Gurleen Kaur is a soul and body in one, like the rest of us. She is a fourth-year student deeply interested in the intersectionalities of health, the environmental and building community resilience, hope to eventually pursue a joint Masters Degree in City Planning and Public Health. She spends most of her days trying to make sense of the chaos and contradiction of her world and the various worlds she involves herself in. She is currently taking a Medical Anthropology course in which she is learning about the making of meaning in the body. Gurleen concerns herself with how disparate structural realities are embodied and hopes to one day happen upon her dream job in which she is able to draw strength from narratives to alleviate such structural inadequacies. Her greatest wish is to be a Listener, in hopes of becoming an better story-teller. She also has recently discovered she is lactose-intolerant, but has found solace in Lactaid.
What inspired your involvement with the Bhagat Puran Singh Health Initiative?
I joined BPSHI as a wee sophomore with a knack for creating more efficient forms of leadership organizing. At the time, I was struggling with finding meaning within the Society and Environment major I had chosen to pursue at UC Berkeley. While I was learning about the relevance of conserving our natural environment, I could not help but feel that conversations about people, especially People of Color who bear disproportionate burdens of environmental and health tragedies, were missing. In the process of helping structure the Berkeley chapter of the Initiative, I began to learn about the challenges to health and accessing health resources faced by members of my Punjabi-Sikh community. I started to understand the impact that laypersons make and can make on the health of their community by bridging the connection between people and health to the environment.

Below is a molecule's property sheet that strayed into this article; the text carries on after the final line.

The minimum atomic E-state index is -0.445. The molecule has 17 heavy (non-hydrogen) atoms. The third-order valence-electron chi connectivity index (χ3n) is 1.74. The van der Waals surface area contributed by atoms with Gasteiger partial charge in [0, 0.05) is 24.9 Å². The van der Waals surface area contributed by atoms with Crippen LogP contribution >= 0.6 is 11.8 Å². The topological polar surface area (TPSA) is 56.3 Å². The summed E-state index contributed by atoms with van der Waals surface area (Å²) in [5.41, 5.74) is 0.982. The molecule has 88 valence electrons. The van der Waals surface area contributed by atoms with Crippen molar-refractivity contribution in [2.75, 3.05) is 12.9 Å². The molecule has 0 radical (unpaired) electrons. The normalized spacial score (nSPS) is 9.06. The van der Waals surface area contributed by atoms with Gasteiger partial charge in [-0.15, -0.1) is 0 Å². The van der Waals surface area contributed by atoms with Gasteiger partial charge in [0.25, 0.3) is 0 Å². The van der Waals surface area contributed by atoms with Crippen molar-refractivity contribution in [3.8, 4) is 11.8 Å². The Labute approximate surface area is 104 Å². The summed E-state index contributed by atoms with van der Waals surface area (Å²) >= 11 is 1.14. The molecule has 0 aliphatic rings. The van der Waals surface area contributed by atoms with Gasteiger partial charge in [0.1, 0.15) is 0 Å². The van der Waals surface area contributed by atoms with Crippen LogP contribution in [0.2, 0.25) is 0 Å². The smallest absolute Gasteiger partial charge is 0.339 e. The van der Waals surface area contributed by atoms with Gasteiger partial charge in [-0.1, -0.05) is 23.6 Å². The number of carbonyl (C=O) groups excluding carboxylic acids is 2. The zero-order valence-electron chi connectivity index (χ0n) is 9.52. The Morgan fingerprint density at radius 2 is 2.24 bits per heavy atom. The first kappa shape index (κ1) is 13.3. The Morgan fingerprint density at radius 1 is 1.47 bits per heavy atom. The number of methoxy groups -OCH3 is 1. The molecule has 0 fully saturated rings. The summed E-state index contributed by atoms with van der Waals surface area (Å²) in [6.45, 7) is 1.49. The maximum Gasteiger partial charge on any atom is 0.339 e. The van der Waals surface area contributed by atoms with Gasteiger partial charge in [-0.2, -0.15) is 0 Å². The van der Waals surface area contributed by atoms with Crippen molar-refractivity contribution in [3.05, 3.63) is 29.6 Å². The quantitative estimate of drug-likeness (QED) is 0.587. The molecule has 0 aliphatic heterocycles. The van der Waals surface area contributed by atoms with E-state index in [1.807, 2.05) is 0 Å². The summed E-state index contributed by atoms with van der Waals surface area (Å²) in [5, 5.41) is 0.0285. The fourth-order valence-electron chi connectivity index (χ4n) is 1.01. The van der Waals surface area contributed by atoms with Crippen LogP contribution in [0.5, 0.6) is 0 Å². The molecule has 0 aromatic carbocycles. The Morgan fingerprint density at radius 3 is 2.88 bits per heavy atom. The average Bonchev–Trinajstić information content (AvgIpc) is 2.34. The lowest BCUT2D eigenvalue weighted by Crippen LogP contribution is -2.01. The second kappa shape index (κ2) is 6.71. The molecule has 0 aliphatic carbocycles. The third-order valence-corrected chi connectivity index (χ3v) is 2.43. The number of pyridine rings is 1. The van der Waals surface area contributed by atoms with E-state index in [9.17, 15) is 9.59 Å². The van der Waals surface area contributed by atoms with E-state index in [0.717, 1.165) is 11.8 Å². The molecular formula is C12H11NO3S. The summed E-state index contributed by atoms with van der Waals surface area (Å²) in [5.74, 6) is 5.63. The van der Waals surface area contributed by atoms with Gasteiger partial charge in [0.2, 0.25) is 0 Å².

Why is this form of seva important to the Sikh American community and to you?
I believe that as a society we have given up our voice and autonomy in many ways to the experts of science, medicine, technology, and politicians. While these experts play substantial and incredibly relevant roles in our lives, I think our own power as individuals and a community has subsequently been lost. While on the surface level, BPSHI makes health accessible to its community by holding mobile clinics at Gurdwaras, on a paradigmatic level, we are starting a conversation by reminiscing and returning to Punjabi traditions of food and diet of the pre-Green Revolution age. In encouraging individuals to avoid sugar-high atta for their rotiya, we are building the capacity of our community to address their own health using the power of traditional knowledge. This is a type of seva inspired by the selflessness of Bhagat Puran Singh and the refusal to accept the status quo in any aspect of our lives inspired the politicism of our Gurus.
What role does Sikhism play in your leadership in BPSHI? How has it reaffirmed/changed your views?
Among any leadership role, the greatest lesson to be learned is one of humility. I constantly remind myself of the necessity of teamwork and the essential roles that we all play in completing even the simplest of tasks. While I can provide somewhat of an organizational skillset, my role would have no value without the medical knowledge base of our other volunteers.
How do you hope to inspire the Sikh community, particularly young Sikh women, through your role within BPSHI?
I can’t say that I hope to inspire anyone other than through discourse and Being.
How are you implementing this project across campuses and throughout the Sikh community?
BPSHI currently operates through 7 different chapters throughout California. Our general model is to work with undergraduate volunteers organized through an academic institution and volunteer health care professionals local to the area. Our currently chapters are: Davis, Berkeley, Merced, Stanislaus, Fresno, Los Angeles, and Irvine. These undergraduate volunteers are trained on how to take blood pressure and blood sugar as well as how to communicate simple phrases and medical terminology in Punjabi. Volunteers then self-organize clinics at their local Gurdwaras. With an average of 10 clinics held per chapter, we see an estimated 3,500 individuals per year.
If you are interested in starting a chapter, contributing financially (we run solely off of donations :)) or helping out in any other way, I would love to hear from you! Check out our website at www.bpshi.com or email us at firstname.lastname@example.org. I will be presenting about some of the topics covered here at Sikholars on February 14 at Stanford University.